TAMPA - "This bat here commemorates Wade Boggs 3,000th hit. He was the second person from Tampa to be inducted into the Baseball Hall of Fame," said Ybor City History Museum Society Curator Elizabeth McCoy.
The memorabilia on the table tells a unique story about Tampa's legacy.
"What we're looking at here is some of the first wave of donations," said McCoy.
These donations will help fill Tampa's Baseball Museum.
"Of course, it's something that's a great amount of pride to me and my family but I think also to the community," said Al Lopez, Junior.
His father was a baseball Hall of Famer and more importantly a hometown hero.
Born in 1908 to cigar maker and the youngest nine children, Lopez united our city under a pennant of pride as he rose to major league baseball stardom.
"Nobody ever thought that there would be a kid that would grow up in Tampa or Ybor City or West Tampa and go on to play Major League Baseball so that kind've blew everybody's mind," explained Al Lopez, Junior.
Tampa boasts many more stars including Tino Martinez, Fred McGriff, Lou Piniella, Wade Boggs, Tony LaRussa, and Dwight Gooden.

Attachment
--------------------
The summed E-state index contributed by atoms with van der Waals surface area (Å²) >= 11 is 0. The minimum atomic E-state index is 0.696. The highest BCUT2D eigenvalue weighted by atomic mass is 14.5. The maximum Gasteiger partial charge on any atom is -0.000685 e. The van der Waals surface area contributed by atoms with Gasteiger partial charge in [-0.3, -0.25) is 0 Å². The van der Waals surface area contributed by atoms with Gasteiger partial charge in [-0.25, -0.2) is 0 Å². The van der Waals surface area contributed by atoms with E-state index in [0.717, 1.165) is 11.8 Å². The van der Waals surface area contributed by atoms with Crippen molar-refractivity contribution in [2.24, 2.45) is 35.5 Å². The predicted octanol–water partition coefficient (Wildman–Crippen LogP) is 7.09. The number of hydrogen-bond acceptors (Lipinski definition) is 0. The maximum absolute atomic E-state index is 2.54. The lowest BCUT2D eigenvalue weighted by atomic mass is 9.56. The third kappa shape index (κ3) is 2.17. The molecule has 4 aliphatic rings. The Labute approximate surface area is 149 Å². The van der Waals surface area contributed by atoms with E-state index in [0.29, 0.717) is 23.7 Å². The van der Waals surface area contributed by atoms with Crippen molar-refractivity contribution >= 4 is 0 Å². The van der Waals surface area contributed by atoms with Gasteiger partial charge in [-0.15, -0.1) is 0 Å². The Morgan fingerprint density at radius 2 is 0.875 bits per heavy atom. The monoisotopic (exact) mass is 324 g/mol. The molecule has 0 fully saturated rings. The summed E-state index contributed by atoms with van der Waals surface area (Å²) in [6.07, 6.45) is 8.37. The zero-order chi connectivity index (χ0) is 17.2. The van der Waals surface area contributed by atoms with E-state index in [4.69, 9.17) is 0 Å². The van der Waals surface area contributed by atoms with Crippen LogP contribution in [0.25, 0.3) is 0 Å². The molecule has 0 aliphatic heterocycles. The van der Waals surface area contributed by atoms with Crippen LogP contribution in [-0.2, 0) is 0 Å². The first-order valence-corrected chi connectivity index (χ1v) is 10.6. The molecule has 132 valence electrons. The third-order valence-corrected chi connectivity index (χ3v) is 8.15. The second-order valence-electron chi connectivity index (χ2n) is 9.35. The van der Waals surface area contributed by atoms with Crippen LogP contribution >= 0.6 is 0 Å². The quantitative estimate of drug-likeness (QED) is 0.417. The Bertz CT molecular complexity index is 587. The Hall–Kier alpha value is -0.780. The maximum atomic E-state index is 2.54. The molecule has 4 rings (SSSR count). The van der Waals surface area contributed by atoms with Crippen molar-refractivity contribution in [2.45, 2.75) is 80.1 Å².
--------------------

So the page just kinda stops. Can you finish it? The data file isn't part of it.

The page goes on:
You can find gloves, autographed baseballs and cards and more at the Ybor City Museum.
Soon these Tampa treasures will have a new home honoring 125-years of baseball culture.
"If anybody else has the material that deals with baseball or the history of baseball in Tampa including my father, I'm sure the museum would love to have that," said Lopez, Jr.
The museum's campaign to collect baseball artifacts from our community is in full swing.
Al Lopez's Ybor City home has been relocated to North 19th street. Workers are busy rehabbing the structure and renderings show what the museum will look like when it opens in in spring of 2014-- a place to honor America's favorite past time, Tampa style.
"It really cemented the passion of the people that lived in Ybor City and West Tampa," said Lopez, Jr.If you are interested in making a donation, visit www.tampabaseballmuseum.org/contribute/ .